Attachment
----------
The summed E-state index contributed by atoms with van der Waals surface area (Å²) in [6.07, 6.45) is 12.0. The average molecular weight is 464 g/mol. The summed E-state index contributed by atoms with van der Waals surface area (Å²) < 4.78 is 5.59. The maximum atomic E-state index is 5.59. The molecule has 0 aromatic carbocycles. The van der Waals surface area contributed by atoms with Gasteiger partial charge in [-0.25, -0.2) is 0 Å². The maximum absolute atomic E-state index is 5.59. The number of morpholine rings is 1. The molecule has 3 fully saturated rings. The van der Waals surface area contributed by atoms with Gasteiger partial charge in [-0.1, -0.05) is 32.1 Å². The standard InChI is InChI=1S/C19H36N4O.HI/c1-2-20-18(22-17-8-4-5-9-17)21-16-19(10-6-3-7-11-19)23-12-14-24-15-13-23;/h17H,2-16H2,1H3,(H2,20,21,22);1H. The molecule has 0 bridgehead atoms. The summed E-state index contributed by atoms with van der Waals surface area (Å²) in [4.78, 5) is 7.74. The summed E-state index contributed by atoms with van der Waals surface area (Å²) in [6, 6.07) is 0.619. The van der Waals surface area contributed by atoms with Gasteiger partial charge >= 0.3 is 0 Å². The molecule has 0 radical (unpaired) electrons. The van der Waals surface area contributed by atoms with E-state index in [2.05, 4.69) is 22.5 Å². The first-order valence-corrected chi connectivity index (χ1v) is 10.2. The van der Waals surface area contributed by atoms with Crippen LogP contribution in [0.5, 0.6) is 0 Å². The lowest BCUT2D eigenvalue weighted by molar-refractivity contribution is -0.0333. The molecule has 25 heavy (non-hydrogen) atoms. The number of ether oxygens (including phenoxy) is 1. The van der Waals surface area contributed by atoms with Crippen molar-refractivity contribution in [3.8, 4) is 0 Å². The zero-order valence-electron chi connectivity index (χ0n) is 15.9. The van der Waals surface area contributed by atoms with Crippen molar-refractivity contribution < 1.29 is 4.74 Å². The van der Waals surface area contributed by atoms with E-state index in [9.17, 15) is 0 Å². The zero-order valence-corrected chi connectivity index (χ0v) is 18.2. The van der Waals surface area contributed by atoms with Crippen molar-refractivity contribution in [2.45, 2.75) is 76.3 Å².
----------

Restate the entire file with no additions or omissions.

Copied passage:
The summed E-state index contributed by atoms with van der Waals surface area (Å²) in [6.07, 6.45) is 12.0. The average molecular weight is 464 g/mol. The summed E-state index contributed by atoms with van der Waals surface area (Å²) < 4.78 is 5.59. The maximum atomic E-state index is 5.59. The molecule has 0 aromatic carbocycles. The van der Waals surface area contributed by atoms with Gasteiger partial charge in [-0.25, -0.2) is 0 Å². The maximum absolute atomic E-state index is 5.59. The number of morpholine rings is 1. The molecule has 3 fully saturated rings. The van der Waals surface area contributed by atoms with Gasteiger partial charge in [-0.1, -0.05) is 32.1 Å². The standard InChI is InChI=1S/C19H36N4O.HI/c1-2-20-18(22-17-8-4-5-9-17)21-16-19(10-6-3-7-11-19)23-12-14-24-15-13-23;/h17H,2-16H2,1H3,(H2,20,21,22);1H. The molecule has 0 bridgehead atoms. The summed E-state index contributed by atoms with van der Waals surface area (Å²) in [4.78, 5) is 7.74. The summed E-state index contributed by atoms with van der Waals surface area (Å²) in [6, 6.07) is 0.619. The van der Waals surface area contributed by atoms with Gasteiger partial charge >= 0.3 is 0 Å². The molecule has 0 radical (unpaired) electrons. The van der Waals surface area contributed by atoms with E-state index in [2.05, 4.69) is 22.5 Å². The first-order valence-corrected chi connectivity index (χ1v) is 10.2. The van der Waals surface area contributed by atoms with Crippen LogP contribution in [0.5, 0.6) is 0 Å². The lowest BCUT2D eigenvalue weighted by molar-refractivity contribution is -0.0333. The molecule has 25 heavy (non-hydrogen) atoms. The number of ether oxygens (including phenoxy) is 1. The van der Waals surface area contributed by atoms with Crippen molar-refractivity contribution in [3.8, 4) is 0 Å². The zero-order valence-electron chi connectivity index (χ0n) is 15.9. The van der Waals surface area contributed by atoms with Crippen molar-refractivity contribution < 1.29 is 4.74 Å². The van der Waals surface area contributed by atoms with E-state index in [9.17, 15) is 0 Å². The zero-order valence-corrected chi connectivity index (χ0v) is 18.2. The van der Waals surface area contributed by atoms with Crippen molar-refractivity contribution in [2.45, 2.75) is 76.3 Å².